I never got the hype about Liberty fabrics.

Until today, that is.

Maybe you remember this post? I certainly do. This fabric just kept spooking around in my head. And a couple of weeks ago, I felt like I needed to treat myself to some luxury. So off I went on a virtual shopping tour, and ordered the most expensive single meter of fabric I’ve ever bought.

It was delivered today – to my actual house, an occurence so rare that it’s noteworthy! – and it’s even prettier in person. It’s also so soft and floaty … yeah, this is love, actually. (It’s also pre-washed already and drying in the gentle breeze on my balcony. I know.)

Just freshly unwrapped - oh, the pretty! It hurts!
Just freshly unwrapped – oh, the pretty! It hurts!

This is totally destined to be another Laurel!

Speaking of gentle breeze – today, as for the last several days, the Levante was blowing. And that makes for a bizarre phenomenon, The Rock is covered in a cloud that seems to be floating over it’s top (well, it actually does …) while over the border in Spain, it’s sunny and 5C warmer.


And to make for a really great day, I’ve also scored massively at the De-Stash event of the Knitting Club in Gibraltar.


100gr of Noro, conveniently wound already. I’m not entirely sure what it is, I suspect Silk Garden, but to be honest, I don’t really care. I’ve loved each and every single Noro yarn I’ve touched so far, so I’m down.

Even better – something I’ve coveted for a long time, but didn’t quite have the play money to buy – Baby Alpaca! 16 x 50gr worth of it, to be exact – at 2 GBP each. So excited!

Now to quickly finish this baby present I’m actually supposed to be knitting right now … see you later!

I haz knitting!

Maybe, if I had worn my new amulet, things would have gone differently. Maybe Sun Wukong would have saved me.

Sun Wukong
Sun Wukong

Or, rather my knitting needle, that is. Because I am actually fine. The needle, however, isn’t:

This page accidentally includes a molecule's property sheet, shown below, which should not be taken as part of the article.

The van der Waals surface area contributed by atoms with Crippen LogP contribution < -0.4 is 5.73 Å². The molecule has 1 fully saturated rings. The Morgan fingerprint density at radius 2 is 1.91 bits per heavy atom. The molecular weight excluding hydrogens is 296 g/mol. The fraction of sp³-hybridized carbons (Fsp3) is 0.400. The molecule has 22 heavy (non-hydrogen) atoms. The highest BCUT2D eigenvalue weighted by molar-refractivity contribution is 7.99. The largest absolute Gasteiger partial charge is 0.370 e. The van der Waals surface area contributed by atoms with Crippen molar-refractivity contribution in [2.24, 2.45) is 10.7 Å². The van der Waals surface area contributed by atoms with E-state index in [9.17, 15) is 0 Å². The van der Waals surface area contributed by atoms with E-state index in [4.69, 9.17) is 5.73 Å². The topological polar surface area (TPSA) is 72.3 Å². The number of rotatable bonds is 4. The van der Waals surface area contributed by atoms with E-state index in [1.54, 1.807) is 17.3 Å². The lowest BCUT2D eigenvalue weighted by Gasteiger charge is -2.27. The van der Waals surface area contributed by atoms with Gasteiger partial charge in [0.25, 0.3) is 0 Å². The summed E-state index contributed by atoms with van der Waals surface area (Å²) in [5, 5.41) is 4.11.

Broken KnitPro :(
Broken KnitPro 😦

But I’m telling the story from the end to the beginning, and that’s never a good thing.

The beginning is rather pleasant, really. I told you that after several knitting related disasters  I had cast on the very simple lace stole again, just using a different yarn:

Easy lace stole
Easy lace stole

Things were going swimmingly (ha.ha. See what I did here? Just so you know I’m still moaning about the rain.), and it’s now nearly as long as I am tall. It’s a stole, after all, and needs to be long enough to be comfortably wrapped around my rather substantial shoulders.

now longer ;)
now longer 😉

But of course I got bored, and under my coffee table, there was the bag with the cotton-wool-mix yarn I’d carried over in my suitcase, as the beginning of a t-shirt that didn’t really work out the way I intended, and consequently got frogged.

And a couple of days ago, while digging through one of the last unpacked boxes (they contain books and magazines and some old bills), I found an Interweave mag from last year. Leafing through it, this cardigan jumped out to me:

Manteo Cardigan, back
Manteo Cardigan, back

So I cast on, decided to ignore the little fluke in the first few rows of the ribbing (I know. It’s hurting my eyes now, too.), and finished most of the back in one lazy Saturday on the sofa.

Then it happened. I went to get more tea, and when I sat back down, I sat on my knitting – accidentally, I might add. SNAP! I heard the noise, I feared the worst, and I was right – the needle had cleanly broken.

Which is really sad 😦 Not only did I have to continue knitting the cardigan with a 3.5mm needle instead of the 3.75mm (which, frankly, doesn’t seem to make even the tiniest difference), but of course I can’t get KnitPro needles anywhere here. So they have to be ordered … LeSigh.

Am I the only person who ever breaks her knitting needles by accidentally sitting on them, I wonder?

Another stripey triangle

Looking back over the makes of the last months, it’s clear that I have been fascinated by the interaction between colour and texture. A lot of my makes utilise purl ridges to make a contrast colour really pop – like my Caterpillar Cardigan.

This triangle shawl uses the same basic technique, and even very similar yarns. The green lambswool has been replacec by (naturally) brown shetland lace, but the long colour changes are provided by some Kauni effect yarn in pink/beige (or EJ, on the linked page):

Kauni effect yarn pink/beige